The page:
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Doug Bradley

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Celebrating National Short Story Month

Posted: 05/04/2013 6:26 pm

We all remember our first time. Mine was in 10th grade AP English in 1963. I loved reading, which was probably why I was in AP in the first place, but the stuff Mrs. Peters was making us read -- Silas Marner, Great Expectations, The Scarlet Letter -- was brutal. I was almost about to swear off reading and AP English when I stumbled upon a particular short story, maybe one of the shorter stories ever written, that grabbed me and wouldn't let go. That brief tale spoke to me, it made me enjoy reading again. And unknown to me at the time, it planted a seed for my own short story collection which I'd eventually get published some 50 years later!

My older brother was in college back in 1963, but unlike me he didn't enjoy reading "literature" all that much. So, sometimes he'd have me write papers for him about the things he was supposed to be reading. That made me feel cool and kinda grown up, and, better yet, it meant my brother was beholding to me, which was something a car-less, girl-less, clueless 15-year-old needed to have his back pocket in the early 1960s.

The book he handed me that day in early 1963 was Winner Take Nothing, an old collection of short stories by Ernest Hemingway. I knew all about Hemingway, whose suicide was only a few months earlier, and had read The Old Man and the Sea but didn't understand, or really like it.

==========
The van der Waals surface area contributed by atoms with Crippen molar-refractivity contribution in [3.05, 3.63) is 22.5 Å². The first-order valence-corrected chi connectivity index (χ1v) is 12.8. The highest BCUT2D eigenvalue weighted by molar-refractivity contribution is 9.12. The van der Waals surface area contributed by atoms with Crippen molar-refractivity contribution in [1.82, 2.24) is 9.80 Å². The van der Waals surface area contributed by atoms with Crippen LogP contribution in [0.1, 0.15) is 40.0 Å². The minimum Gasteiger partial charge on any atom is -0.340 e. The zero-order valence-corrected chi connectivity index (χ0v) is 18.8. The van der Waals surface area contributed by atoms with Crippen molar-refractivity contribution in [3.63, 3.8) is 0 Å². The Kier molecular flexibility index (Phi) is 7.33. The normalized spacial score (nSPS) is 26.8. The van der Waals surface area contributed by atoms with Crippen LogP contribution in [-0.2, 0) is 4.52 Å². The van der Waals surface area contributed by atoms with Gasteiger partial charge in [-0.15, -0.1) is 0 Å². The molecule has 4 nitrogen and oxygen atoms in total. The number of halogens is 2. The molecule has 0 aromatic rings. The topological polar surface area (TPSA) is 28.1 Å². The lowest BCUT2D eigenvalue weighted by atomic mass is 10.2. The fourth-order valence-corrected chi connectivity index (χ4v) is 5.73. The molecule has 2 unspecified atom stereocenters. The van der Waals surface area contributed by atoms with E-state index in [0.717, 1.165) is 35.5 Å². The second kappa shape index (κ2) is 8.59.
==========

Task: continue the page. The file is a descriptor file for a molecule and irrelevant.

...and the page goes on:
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But Winner Take Nothing was something else again. One of the dog-eared pages opened to "A Clean, Well Lighted Place" and my love affair with the short story was born. I can't remember everything that struck me about this brilliant piece but recall getting the chills when I read it and then reading it over and over and over again. I even started saying "nada" all the time as a way to show off. Yet the real epiphany for me was realizing that authors didn't have to write novels or plays or poetry, the forms I was most familiar with at the time. It was possible, as Hemingway had shown me, to say less with more, to communicate so much in a small, tight space.

That notion came back to me years later when I was struggling with how to write about my own Vietnam, and post Vietnam, war experiences. I made innumerable attempts at a novel, and was about ready to give up when I remembered "A Clean, Well Lighted Place." And then I re-read In Our Time, Hemingway's collection of World War I stories and vignettes. Eureka! I knew how to do this -- a collection of short stories was the answer I'd been seeking!

My book, DEROS Vietnam: Dispatches from the Air-Conditioned Jungle is in many ways a tribute to Ernest Hemingway. In fact, I named one of the stories "A Lean, Well-Painted Face," in homage to that great Hemingway story. It's nowhere near in his league, but it was my way of saying thank you for his inspiration and motivation.

I mention all this to draw attention to the fact that May is "National Short Story Month." And I'm mighty proud of the fact that DEROS: Vietnam is taking its place alongside Winner Take Nothing and similar great collections by such fine authors as Edna O'Brien, James Jones, and others. My friends at Open Road Media are showcasing many of our works all this month, so check it out.

And while you're at it read "A Clean, Well Lighted Place" this month. You're likely to echo the comments of the great writer James Joyce who remarked: "He [Hemingway] has reduced the veil between literature and life, which is what every writer strives to do. Have you read 'A Clean Well-Lighted Place'?... It is masterly. Indeed, it is one of the best short stories ever written..."

 

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